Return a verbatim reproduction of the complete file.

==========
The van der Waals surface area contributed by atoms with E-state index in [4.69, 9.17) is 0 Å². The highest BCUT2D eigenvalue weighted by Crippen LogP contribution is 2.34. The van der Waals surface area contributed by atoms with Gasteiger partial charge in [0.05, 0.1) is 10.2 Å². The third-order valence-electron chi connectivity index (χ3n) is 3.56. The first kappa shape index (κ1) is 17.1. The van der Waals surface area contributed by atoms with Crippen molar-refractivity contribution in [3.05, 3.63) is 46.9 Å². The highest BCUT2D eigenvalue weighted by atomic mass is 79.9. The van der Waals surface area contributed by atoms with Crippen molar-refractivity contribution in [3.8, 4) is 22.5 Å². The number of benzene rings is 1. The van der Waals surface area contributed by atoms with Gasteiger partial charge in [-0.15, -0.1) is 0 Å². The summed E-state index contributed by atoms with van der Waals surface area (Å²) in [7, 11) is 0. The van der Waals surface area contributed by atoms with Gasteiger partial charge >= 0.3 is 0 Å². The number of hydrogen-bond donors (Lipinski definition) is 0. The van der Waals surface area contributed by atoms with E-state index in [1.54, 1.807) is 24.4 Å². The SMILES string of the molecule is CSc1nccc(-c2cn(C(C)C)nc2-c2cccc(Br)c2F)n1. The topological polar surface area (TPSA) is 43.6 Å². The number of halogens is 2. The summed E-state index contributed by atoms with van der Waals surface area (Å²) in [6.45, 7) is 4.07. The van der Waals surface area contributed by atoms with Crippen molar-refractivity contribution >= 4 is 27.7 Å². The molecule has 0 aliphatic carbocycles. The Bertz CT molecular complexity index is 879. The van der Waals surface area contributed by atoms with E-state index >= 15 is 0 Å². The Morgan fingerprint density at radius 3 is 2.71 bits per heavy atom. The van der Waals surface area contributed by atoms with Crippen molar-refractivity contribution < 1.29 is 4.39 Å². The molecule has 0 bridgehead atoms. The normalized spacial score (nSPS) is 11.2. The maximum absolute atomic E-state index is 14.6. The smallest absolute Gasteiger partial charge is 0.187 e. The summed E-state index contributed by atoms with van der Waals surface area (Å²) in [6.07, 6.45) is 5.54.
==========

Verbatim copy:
The van der Waals surface area contributed by atoms with E-state index in [4.69, 9.17) is 0 Å². The highest BCUT2D eigenvalue weighted by Crippen LogP contribution is 2.34. The van der Waals surface area contributed by atoms with Gasteiger partial charge in [0.05, 0.1) is 10.2 Å². The third-order valence-electron chi connectivity index (χ3n) is 3.56. The first kappa shape index (κ1) is 17.1. The van der Waals surface area contributed by atoms with Crippen molar-refractivity contribution in [3.05, 3.63) is 46.9 Å². The highest BCUT2D eigenvalue weighted by atomic mass is 79.9. The van der Waals surface area contributed by atoms with Crippen molar-refractivity contribution in [3.8, 4) is 22.5 Å². The number of benzene rings is 1. The van der Waals surface area contributed by atoms with Gasteiger partial charge in [-0.15, -0.1) is 0 Å². The summed E-state index contributed by atoms with van der Waals surface area (Å²) in [7, 11) is 0. The van der Waals surface area contributed by atoms with Gasteiger partial charge >= 0.3 is 0 Å². The number of hydrogen-bond donors (Lipinski definition) is 0. The van der Waals surface area contributed by atoms with E-state index in [1.54, 1.807) is 24.4 Å². The SMILES string of the molecule is CSc1nccc(-c2cn(C(C)C)nc2-c2cccc(Br)c2F)n1. The topological polar surface area (TPSA) is 43.6 Å². The number of halogens is 2. The summed E-state index contributed by atoms with van der Waals surface area (Å²) in [6.45, 7) is 4.07. The van der Waals surface area contributed by atoms with Crippen molar-refractivity contribution >= 4 is 27.7 Å². The molecule has 0 aliphatic carbocycles. The Bertz CT molecular complexity index is 879. The van der Waals surface area contributed by atoms with E-state index >= 15 is 0 Å². The Morgan fingerprint density at radius 3 is 2.71 bits per heavy atom. The van der Waals surface area contributed by atoms with Crippen molar-refractivity contribution < 1.29 is 4.39 Å². The molecule has 0 bridgehead atoms. The normalized spacial score (nSPS) is 11.2. The maximum absolute atomic E-state index is 14.6. The smallest absolute Gasteiger partial charge is 0.187 e. The summed E-state index contributed by atoms with van der Waals surface area (Å²) in [6.07, 6.45) is 5.54.